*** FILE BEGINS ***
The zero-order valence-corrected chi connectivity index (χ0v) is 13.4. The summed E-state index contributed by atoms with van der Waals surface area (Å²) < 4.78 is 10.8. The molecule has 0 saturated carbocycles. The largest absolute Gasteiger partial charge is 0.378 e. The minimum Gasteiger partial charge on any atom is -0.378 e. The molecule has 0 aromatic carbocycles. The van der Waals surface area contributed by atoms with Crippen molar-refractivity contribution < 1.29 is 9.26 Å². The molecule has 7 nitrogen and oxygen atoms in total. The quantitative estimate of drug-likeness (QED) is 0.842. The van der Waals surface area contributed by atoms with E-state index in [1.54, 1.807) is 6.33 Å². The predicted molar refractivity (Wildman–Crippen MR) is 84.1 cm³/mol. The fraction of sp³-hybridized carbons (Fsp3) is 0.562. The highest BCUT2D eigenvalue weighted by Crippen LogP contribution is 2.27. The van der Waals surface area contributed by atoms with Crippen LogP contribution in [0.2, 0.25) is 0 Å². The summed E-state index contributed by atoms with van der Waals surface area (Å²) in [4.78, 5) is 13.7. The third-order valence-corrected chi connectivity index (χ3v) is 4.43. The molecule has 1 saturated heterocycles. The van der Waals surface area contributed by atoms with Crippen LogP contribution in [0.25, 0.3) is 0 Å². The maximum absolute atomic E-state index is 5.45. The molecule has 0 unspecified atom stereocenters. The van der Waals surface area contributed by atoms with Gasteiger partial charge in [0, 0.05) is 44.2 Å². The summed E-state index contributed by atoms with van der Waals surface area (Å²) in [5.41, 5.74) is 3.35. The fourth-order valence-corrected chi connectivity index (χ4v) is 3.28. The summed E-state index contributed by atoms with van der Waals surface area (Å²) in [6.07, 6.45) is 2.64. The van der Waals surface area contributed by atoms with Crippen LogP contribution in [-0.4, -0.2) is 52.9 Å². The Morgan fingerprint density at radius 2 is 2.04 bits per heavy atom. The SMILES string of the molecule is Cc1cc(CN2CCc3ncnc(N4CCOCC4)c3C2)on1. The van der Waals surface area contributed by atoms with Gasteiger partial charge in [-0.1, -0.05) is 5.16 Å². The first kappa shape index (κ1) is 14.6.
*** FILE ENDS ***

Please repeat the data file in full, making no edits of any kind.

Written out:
The zero-order valence-corrected chi connectivity index (χ0v) is 13.4. The summed E-state index contributed by atoms with van der Waals surface area (Å²) < 4.78 is 10.8. The molecule has 0 saturated carbocycles. The largest absolute Gasteiger partial charge is 0.378 e. The minimum Gasteiger partial charge on any atom is -0.378 e. The molecule has 0 aromatic carbocycles. The van der Waals surface area contributed by atoms with Crippen molar-refractivity contribution < 1.29 is 9.26 Å². The molecule has 7 nitrogen and oxygen atoms in total. The quantitative estimate of drug-likeness (QED) is 0.842. The van der Waals surface area contributed by atoms with E-state index in [1.54, 1.807) is 6.33 Å². The predicted molar refractivity (Wildman–Crippen MR) is 84.1 cm³/mol. The fraction of sp³-hybridized carbons (Fsp3) is 0.562. The highest BCUT2D eigenvalue weighted by Crippen LogP contribution is 2.27. The van der Waals surface area contributed by atoms with Crippen LogP contribution in [0.2, 0.25) is 0 Å². The summed E-state index contributed by atoms with van der Waals surface area (Å²) in [4.78, 5) is 13.7. The third-order valence-corrected chi connectivity index (χ3v) is 4.43. The molecule has 1 saturated heterocycles. The van der Waals surface area contributed by atoms with Crippen LogP contribution in [0.25, 0.3) is 0 Å². The maximum absolute atomic E-state index is 5.45. The molecule has 0 unspecified atom stereocenters. The van der Waals surface area contributed by atoms with Gasteiger partial charge in [0, 0.05) is 44.2 Å². The summed E-state index contributed by atoms with van der Waals surface area (Å²) in [5.41, 5.74) is 3.35. The fourth-order valence-corrected chi connectivity index (χ4v) is 3.28. The summed E-state index contributed by atoms with van der Waals surface area (Å²) in [6.07, 6.45) is 2.64. The van der Waals surface area contributed by atoms with Crippen LogP contribution in [-0.4, -0.2) is 52.9 Å². The Morgan fingerprint density at radius 2 is 2.04 bits per heavy atom. The SMILES string of the molecule is Cc1cc(CN2CCc3ncnc(N4CCOCC4)c3C2)on1. The van der Waals surface area contributed by atoms with Gasteiger partial charge in [-0.1, -0.05) is 5.16 Å². The first kappa shape index (κ1) is 14.6.